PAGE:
If you have had that ringing sound in your ear after a night at the club, you had tinnitus, albeit short-term tinnitus.
Getting older, or exposing yourself too often to loud music are perfect precipices to get permanent tinnitus.
If that happens, the ringing won’t ever stop.

The pitfall for DJ is, when they don’t hear the music, they turn up the volume.
Which causes even more hearing loss.
This is a never ending spiral!
You won’t fix hearing loss by turning up the volume.


Hearing loss is irreversible!!!
There is no cure for hearing loss, so the only thing you can do is trying to prevent it, or prevent it from becoming worse.

Use headphones that completely encapsulate your outer ear.
This way they block background noise and you are able to hear the music in your headphone better.
This way you don’t have to put your headphones louder than they need to be.

In-ear headphones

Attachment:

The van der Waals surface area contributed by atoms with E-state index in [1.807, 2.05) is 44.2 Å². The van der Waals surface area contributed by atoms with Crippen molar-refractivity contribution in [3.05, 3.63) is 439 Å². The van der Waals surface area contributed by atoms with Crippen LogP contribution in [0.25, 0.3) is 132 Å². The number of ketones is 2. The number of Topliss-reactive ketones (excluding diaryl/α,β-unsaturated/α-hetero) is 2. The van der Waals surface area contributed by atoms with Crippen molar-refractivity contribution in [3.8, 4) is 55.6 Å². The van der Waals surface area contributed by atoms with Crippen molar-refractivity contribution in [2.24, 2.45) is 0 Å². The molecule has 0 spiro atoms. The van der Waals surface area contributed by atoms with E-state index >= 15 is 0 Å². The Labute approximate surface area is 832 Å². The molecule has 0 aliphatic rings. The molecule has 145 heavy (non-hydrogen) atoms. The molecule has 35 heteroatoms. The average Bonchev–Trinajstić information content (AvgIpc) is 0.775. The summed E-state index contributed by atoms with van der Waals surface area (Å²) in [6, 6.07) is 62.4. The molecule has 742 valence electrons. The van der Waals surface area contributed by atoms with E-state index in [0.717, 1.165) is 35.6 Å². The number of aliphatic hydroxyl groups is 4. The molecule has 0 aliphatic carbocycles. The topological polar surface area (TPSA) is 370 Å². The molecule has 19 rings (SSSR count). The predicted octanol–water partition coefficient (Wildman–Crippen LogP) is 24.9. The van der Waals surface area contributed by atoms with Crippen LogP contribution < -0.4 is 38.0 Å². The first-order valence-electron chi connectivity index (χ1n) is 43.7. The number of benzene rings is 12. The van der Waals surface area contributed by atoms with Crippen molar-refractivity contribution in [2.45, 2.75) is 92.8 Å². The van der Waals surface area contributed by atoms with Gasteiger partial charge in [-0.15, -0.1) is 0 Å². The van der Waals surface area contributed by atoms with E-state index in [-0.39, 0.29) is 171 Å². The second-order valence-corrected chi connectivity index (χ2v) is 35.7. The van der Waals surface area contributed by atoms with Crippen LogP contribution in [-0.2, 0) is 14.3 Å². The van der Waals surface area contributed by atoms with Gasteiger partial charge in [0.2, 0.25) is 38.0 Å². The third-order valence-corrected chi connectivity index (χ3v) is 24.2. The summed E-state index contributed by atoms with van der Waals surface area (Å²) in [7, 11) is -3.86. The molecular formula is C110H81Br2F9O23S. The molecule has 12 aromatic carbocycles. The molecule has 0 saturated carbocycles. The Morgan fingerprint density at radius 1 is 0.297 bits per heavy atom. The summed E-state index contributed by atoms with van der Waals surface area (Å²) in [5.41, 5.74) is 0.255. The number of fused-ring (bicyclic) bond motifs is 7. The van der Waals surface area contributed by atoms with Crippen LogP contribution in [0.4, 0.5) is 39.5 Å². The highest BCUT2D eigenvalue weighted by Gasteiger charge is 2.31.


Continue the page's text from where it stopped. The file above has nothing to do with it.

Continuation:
But even better are in-ear monitors.
They completely seal off your hearing from the outside world.
You can still hear, albeit worse, because the only sound you will hear is vibration through your skull.

Put the monitors in before you go into the venue.
When you go into the venue you will still “scare” the hairs in your cochlea.
You still need to put the volume louder.

When you put the monitors in before you go into the venue, you are protected from the start.

Maintaining a healthy lifestyle by eating healthy and exercising helps to minimize the risk get get tinnitus.

They say that fish-oil tablets help to diminish tinnitus.
But thus far I haven’t heard any improvement with or without the tablets.